C. Open meetings, well advertised, and held when most parents can attend.

D. Quality, not quantity is important. The consultative role of a school with its parents can very well be handled by a small, credible group of parents who maintain the trust of parents and school. Though the ideal is to have well-attended meetings, don’t forget, the primary goal of a consultative group is to see that the parent point-of-view is considered in school decision-making.

E. Local school is the focus of the group. What is important to your parents? External agendas should not be entertained unless the parents agree they are pertinent. Parents, in their advisory role should make every effort to have as full information about school programs as possible. Regular reports from the principal and other staff member are desirable.

F. Participate in accreditation/evaluation process of school. Find out the status of the process in your school and plug in. Find out what follow-through resulted from the last report. Accreditation usually requests feedback about some of the following:

  • school-community relations
  • responsiveness to questions, concerns
  • character development
  • discipline
  • homework
  • reporting
  • strengths and weaknesses of the school


PARENT ADVISORY COUNCILS A long history brings us to the year 2007 when parent advisory councils in BC schools are now more the norm than the exception. Provincial legislation authorizes their existence in public schools when parents organize and apply to constitute such a group. When my children became of school age they were enrolled in  1972 in a Vancouver school in an innovative program, an open-area school which was an adaptation of exciting programs in England at that time. Many parents traveled great distances to bring their children here because they too endorsed the idea of informal learning with exceptional teachers. (The teachers had spent a year in England.)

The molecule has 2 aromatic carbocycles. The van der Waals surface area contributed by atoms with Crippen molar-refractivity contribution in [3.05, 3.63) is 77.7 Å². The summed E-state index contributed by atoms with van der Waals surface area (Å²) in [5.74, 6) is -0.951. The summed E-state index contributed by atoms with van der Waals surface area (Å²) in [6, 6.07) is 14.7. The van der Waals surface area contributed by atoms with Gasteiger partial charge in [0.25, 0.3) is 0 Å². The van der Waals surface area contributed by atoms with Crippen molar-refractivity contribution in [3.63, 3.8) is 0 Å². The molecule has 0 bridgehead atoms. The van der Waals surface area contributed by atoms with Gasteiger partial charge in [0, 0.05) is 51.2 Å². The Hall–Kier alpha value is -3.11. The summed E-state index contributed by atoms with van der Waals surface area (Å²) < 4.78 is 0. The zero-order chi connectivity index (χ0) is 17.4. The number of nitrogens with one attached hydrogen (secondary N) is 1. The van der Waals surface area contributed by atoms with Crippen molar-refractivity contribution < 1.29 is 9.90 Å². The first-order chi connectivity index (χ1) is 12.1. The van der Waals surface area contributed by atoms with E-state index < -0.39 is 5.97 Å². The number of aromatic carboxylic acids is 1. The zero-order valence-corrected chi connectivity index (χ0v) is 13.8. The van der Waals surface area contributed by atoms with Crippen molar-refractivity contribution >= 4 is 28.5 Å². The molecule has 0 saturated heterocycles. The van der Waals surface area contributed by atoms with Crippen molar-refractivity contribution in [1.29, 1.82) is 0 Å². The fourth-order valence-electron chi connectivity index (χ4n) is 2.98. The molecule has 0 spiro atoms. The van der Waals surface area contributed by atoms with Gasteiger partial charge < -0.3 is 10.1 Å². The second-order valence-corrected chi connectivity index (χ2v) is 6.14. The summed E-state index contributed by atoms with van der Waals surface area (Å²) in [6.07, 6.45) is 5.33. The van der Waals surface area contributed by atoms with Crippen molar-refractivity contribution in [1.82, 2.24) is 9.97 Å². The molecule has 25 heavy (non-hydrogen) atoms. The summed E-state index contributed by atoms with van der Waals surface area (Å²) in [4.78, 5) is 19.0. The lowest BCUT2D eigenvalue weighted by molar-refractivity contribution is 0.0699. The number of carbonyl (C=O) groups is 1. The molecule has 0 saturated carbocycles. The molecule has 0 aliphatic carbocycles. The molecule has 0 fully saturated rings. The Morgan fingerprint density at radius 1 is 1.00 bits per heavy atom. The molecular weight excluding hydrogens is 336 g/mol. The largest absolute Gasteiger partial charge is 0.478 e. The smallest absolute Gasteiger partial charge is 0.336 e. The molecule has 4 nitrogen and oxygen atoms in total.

Some of these parents were members of an activist parent group, CARE (Citizen Action to Reform Education) which I readily joined because on the whole we saw parents being excluded from the substance of education. The existing PTA groups, because they included teachers, did not meet our group’s interests as they avoided curriculum and educational quality questions. However, in 1974, a research report on our school found a significant difference in performance between a control group and the students in our school. Other students were scoring “significantly better in reading, writing, and mathematics than did the pupils from the informal classes with an innovative program”. That spurred us, in 1975, to apply and receive a grant from the Secretary of State for a 3-year project:

  • To provide a consumer advisory service in education
  • To help equip parents with the information, skills, and confidence to effectively guide their children’s education
  • To encourage public involvement in the planning and delivery of educational services
  • To report on important issues and research findings in education
  • To generally advance the cause of education in an open society